• Nice point. +1. Do you have any sources about it? Never thought of representation architecture, but it would still have a portability problem for the rest of the field types, anyway... Hence, the principle of least surprise still seems a more relevant reason.
    – falsarella
    Dec 29, 2015 at 18:27
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    Formally, an identifier is a token (there is a good overview in en.wikipedia.org/wiki/Identifier), so a negative number could be considered a token only if you consider it as a sequence of characters, which kind of defies its nature as "negative". So in the context of your question, where the ID is a number and not a string, this number should not serve as a ID when negative. This isn't just a recommendation as in the case "principle of least surprise", it is, IMHO a mistake to use a negative ID. Perhaps the more extreme example of using floats as IDs is more intuitive.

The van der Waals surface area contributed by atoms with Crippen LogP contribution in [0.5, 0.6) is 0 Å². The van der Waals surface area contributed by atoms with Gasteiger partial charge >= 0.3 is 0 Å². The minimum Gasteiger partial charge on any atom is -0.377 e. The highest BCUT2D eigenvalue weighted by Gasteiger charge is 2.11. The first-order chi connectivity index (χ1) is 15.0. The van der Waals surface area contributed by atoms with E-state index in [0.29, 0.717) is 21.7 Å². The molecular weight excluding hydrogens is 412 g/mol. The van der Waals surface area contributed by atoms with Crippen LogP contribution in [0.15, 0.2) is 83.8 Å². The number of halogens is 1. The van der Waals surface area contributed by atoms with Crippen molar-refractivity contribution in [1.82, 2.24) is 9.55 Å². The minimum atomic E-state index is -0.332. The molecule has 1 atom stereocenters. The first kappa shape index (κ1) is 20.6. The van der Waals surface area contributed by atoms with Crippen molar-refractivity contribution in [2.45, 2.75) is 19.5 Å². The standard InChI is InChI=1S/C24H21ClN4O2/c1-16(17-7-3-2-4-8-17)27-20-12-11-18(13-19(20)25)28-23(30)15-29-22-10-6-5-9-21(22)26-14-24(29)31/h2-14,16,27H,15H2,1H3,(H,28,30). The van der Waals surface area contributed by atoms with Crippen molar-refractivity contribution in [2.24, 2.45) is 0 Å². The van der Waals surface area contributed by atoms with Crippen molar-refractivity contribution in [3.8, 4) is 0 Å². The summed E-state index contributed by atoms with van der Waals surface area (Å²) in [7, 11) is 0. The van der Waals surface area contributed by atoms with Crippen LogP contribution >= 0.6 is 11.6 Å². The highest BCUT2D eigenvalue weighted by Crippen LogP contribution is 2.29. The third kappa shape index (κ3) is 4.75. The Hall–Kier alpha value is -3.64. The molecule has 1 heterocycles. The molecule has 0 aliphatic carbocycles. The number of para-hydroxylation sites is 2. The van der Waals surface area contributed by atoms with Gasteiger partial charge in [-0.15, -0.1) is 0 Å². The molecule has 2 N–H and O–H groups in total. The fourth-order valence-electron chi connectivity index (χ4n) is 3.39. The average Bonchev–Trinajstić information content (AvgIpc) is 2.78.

– avnr
    Dec 29, 2015 at 18:41
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    I think that there are several ways to backup and port a database. Binary backup/portability is an option, but we're not restricted to it. The real mistake would be relying on physical architecture to backup or port something. As I've mentioned, in case it happened, the portability would still be a problem for any other unportable columns. So resolving it for the PK actually wouldn't resolve anything. Your statement doesn't apply just for PKs, it applies to any number column, so it would be a mistake to use it anywhere if a negative is allowed, which is really non-sense.
    – falsarella
    Dec 29, 2015 at 19:09